Why did Thanos snap in the comics? The Titan's 'deadly' wish, explained

The Infinity Gauntlet comic (Image via Marvel)
The Infinity Gauntlet comic (Image via Marvel)

Thanos is perhaps one of the greatest villains in the Marvel universe. Adorning all the Infinity Stones, the Mad Titan made a lasting mark in the Marvel Cinematic Universe (MCU) when he snapped his fingers and made half of all sentient life in the universe wither away in 2018's Avengers: Infinity War.

Avengers movies, specifically Infinity War and Endgame, do well to tie up all the loose ends in Thanos' pursuit of absolute power, but they are wildly different from the source material. While MCU's Infinity Saga was heavily inspired by the 2013 crossover comic Infinity, the comic where the villains removed half of the universe's population was the six-issue miniseries Infinity Gauntlet.


Contrary to movies, Thanos destroyed half the universe to impress Mistress Death

What happened in the Infinity Gauntlet miniseries?

War for the Infinity Gauntlet (Image via Marvel)
War for the Infinity Gauntlet (Image via Marvel)

A precursor to Infinity Gauntlet, The Thanos Quest reveals how he acquired the Infinity Gems. By the time we start with Infinity Gauntlet, the Titan already wields a gauntlet full of gems. By the end of the first issue, he snaps half of all sentient life in the universe out of existence, which is the first thing The Avengers notice, indicating that something bad has happened.

Eventually, the Avengers come for a fight, but what they get is an absolute onslaught. The Mad Titan turns Wolverine's bones into rubber, suffocates Cyclops by trapping him in an airtight cube, and turns Thor into glass, only to shatter him. While he does not kill Drax, he sends him back in time when dinosaurs roamed about everywhere. However, the story only gets more complicated from there.


Why did Thanos do all this?

The Mad Titan with the Infinity Gauntlet (Image via Marvel)
The Mad Titan with the Infinity Gauntlet (Image via Marvel)

The answer is not what you think. All that stuff about Thanos watching his planet go to ruins is not what was said in the comic series. Instead, he used the Infinity Gauntlet for all this destruction because he wanted to impress Mistress Death - the anthropomorphic manifestation of Death as a cosmic entity in the universe.

In the Infinity Gauntlet miniseries, Death had ordered him to remove half of the universe's population from existence, but he didn't stop there. He trapped Nebula in a state of constant pain and suffering one experiences from death. He also transformed her fortress into a shrine for her worship.

All this havoc-wreaking made many cosmic entities wary of the Mad Titan. That is ultimately how his downfall began in the comics.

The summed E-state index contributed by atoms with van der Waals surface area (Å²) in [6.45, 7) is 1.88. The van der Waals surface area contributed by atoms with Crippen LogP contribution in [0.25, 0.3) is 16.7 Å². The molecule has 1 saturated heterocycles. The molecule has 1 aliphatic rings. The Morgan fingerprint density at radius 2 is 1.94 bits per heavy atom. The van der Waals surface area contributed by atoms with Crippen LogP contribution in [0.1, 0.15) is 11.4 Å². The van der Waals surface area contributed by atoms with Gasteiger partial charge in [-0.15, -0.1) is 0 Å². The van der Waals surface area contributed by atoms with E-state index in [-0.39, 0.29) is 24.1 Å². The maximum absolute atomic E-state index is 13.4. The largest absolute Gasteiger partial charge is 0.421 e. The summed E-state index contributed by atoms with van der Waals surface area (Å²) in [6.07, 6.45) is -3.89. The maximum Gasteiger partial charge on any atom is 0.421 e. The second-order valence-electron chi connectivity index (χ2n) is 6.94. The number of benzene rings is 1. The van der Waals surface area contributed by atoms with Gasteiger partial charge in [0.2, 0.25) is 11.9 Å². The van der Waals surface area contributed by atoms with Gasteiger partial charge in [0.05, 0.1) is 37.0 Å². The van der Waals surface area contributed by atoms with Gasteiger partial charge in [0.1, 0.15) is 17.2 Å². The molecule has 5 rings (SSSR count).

How did Thanos' snap get reversed?

Nebula plotting revenge (Image via Marvel)
Nebula plotting revenge (Image via Marvel)

Galactus, Kronos, Epoch, the Living Tribunal, and other anthropomorphic manifestations of Chaos, Order, etc., came to battle with the Mad Titan. While he did win the fight, his own hubris brought his immaculate downfall.

Nebula has seen a fight between some of the strongest beings in the universe and Thanos. After the Titan won the fight, he got too excited about his victory. To show off his power and establish his place in the universe, Thanos turned himself into a cosmic, corporeal entity.

Nebula quickly grabbed the Infinity Gauntlet since the Titan's hand, which was the only thing that connected him with the power of the stones, was no longer attached to it.

In a desperate attempt to get back at him for bringing unimaginable suffering upon her and the rest of the universe, Nebula snapped her fingers to restore the universe to the state it was 24 hours ago. With Nebula now considered a threat, the ending results in a banished Thanos on the planet, where he has to live out his time in peace.

Nebula after taking the Infinity Gauntlet (Image via Marvel)
Nebula after taking the Infinity Gauntlet (Image via Marvel)

Final thoughts

Time and again, the Mad Titan has proven how powerful he is. However, the case of villains who threaten the universe always comes with a major blindside - their belief in their grandiosity ends up bringing about their downfall.

With Jonathan Majors' Kang The Conqueror finally ready to make his debut in the MCU, fans should probably not get their hopes up by studying all of his major storylines. However, it would provide deep insight into how Marvel Studios tend to adopt things from storylines that are somewhat believable in their presentation.


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Edited by Shreya Das